Poor teaching methods left a lot to be desired

editorial image
0
Have your say

I am not surprised at the “news” that children are bad at reading, writing and arithmetic at the age of seven if the teaching methods are as poor as they were when my daughter started school 23 years ago.

I was told not to teach her myself, leave it to the school as their methods could be different from mine, so I did, but went through her “homework” picture reading books with her every evening.

One evening when helping her work out what a word was, she said the teacher had said she mustn’t do it that way, ie breaking down a word into syllables, so I went and spoke to the teacher, asking her why.

Her reply was we don’t do it that way, so I asked how they were supposed to work out what the word was and her answer was “Guess.”

We ended up having a toe-to-toe argument about this. My view was that unless they were taught properly, how can you tell, for instance, whether the word says “horse” or “pony” or even “animal” – we ended up with a stalemate as she couldn’t answer me.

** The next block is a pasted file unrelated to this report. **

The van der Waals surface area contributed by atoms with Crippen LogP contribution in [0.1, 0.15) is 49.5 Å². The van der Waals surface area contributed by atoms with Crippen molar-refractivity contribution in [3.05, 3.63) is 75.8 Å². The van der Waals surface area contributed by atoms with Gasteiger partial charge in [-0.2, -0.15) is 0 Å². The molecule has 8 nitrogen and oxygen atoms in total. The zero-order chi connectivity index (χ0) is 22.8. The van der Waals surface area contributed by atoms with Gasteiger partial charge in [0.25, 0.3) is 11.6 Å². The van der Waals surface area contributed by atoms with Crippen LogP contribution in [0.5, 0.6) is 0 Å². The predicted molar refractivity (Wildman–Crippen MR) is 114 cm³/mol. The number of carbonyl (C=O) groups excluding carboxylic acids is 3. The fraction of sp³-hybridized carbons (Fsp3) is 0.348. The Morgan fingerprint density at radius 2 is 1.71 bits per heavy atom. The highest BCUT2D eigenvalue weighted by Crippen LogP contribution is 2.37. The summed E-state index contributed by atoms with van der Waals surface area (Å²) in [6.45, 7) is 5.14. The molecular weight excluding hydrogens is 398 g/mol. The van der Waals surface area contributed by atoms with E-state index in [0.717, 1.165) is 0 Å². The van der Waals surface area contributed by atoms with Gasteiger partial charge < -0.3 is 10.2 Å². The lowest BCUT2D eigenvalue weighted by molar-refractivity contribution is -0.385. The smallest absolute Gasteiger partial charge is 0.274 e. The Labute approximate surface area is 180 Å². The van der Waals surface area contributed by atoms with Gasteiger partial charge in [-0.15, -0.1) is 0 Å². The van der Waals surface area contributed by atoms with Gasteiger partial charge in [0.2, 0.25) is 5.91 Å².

I continued to show her the correct way to read and am proud to say her vocabulary is vast and she has devoured books eagerly.

I went in to see the same teacher about an essay and asked why she hadn’t corrected words spelled wrongly.

Her answer was that she wasn’t going to spoil a beautiful piece of work with red scrawls all over it, we have spelling lessons for that. When I suggested all she had to do was underline each word that was wrong and write them at the bottom for her to practise the correct way of spelling these words, I got nowhere.

I dread to think what her spelling would be like now if there wasn’t “spell check” on all computers as she still spells one particular word that was wrong five times in that essay in the same way.

At the primary school she went to, they didn’t even teach them their times tables which I still use most days

Exasperated

Sheffield